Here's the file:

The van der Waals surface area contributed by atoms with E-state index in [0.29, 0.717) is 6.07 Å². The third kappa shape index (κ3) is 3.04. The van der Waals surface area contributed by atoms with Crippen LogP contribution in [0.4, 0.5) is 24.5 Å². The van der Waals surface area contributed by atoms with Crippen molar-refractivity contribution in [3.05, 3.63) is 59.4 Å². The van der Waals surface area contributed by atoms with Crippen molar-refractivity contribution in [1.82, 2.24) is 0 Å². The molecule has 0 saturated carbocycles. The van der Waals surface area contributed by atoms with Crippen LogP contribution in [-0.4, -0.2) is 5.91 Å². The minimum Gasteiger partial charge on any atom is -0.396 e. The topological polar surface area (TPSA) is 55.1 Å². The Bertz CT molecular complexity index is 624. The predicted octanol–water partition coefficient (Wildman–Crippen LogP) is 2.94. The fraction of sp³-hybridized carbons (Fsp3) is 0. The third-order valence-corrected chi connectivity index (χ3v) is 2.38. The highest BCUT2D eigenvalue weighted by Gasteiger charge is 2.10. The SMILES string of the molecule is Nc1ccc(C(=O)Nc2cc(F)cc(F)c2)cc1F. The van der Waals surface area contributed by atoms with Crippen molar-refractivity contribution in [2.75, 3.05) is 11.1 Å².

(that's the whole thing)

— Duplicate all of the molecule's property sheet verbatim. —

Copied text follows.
The van der Waals surface area contributed by atoms with E-state index in [0.29, 0.717) is 6.07 Å². The third kappa shape index (κ3) is 3.04. The van der Waals surface area contributed by atoms with Crippen LogP contribution in [0.4, 0.5) is 24.5 Å². The van der Waals surface area contributed by atoms with Crippen molar-refractivity contribution in [3.05, 3.63) is 59.4 Å². The van der Waals surface area contributed by atoms with Crippen molar-refractivity contribution in [1.82, 2.24) is 0 Å². The molecule has 0 saturated carbocycles. The van der Waals surface area contributed by atoms with Crippen LogP contribution in [-0.4, -0.2) is 5.91 Å². The minimum Gasteiger partial charge on any atom is -0.396 e. The topological polar surface area (TPSA) is 55.1 Å². The Bertz CT molecular complexity index is 624. The predicted octanol–water partition coefficient (Wildman–Crippen LogP) is 2.94. The fraction of sp³-hybridized carbons (Fsp3) is 0. The third-order valence-corrected chi connectivity index (χ3v) is 2.38. The highest BCUT2D eigenvalue weighted by Gasteiger charge is 2.10. The SMILES string of the molecule is Nc1ccc(C(=O)Nc2cc(F)cc(F)c2)cc1F. The van der Waals surface area contributed by atoms with Crippen molar-refractivity contribution in [2.75, 3.05) is 11.1 Å².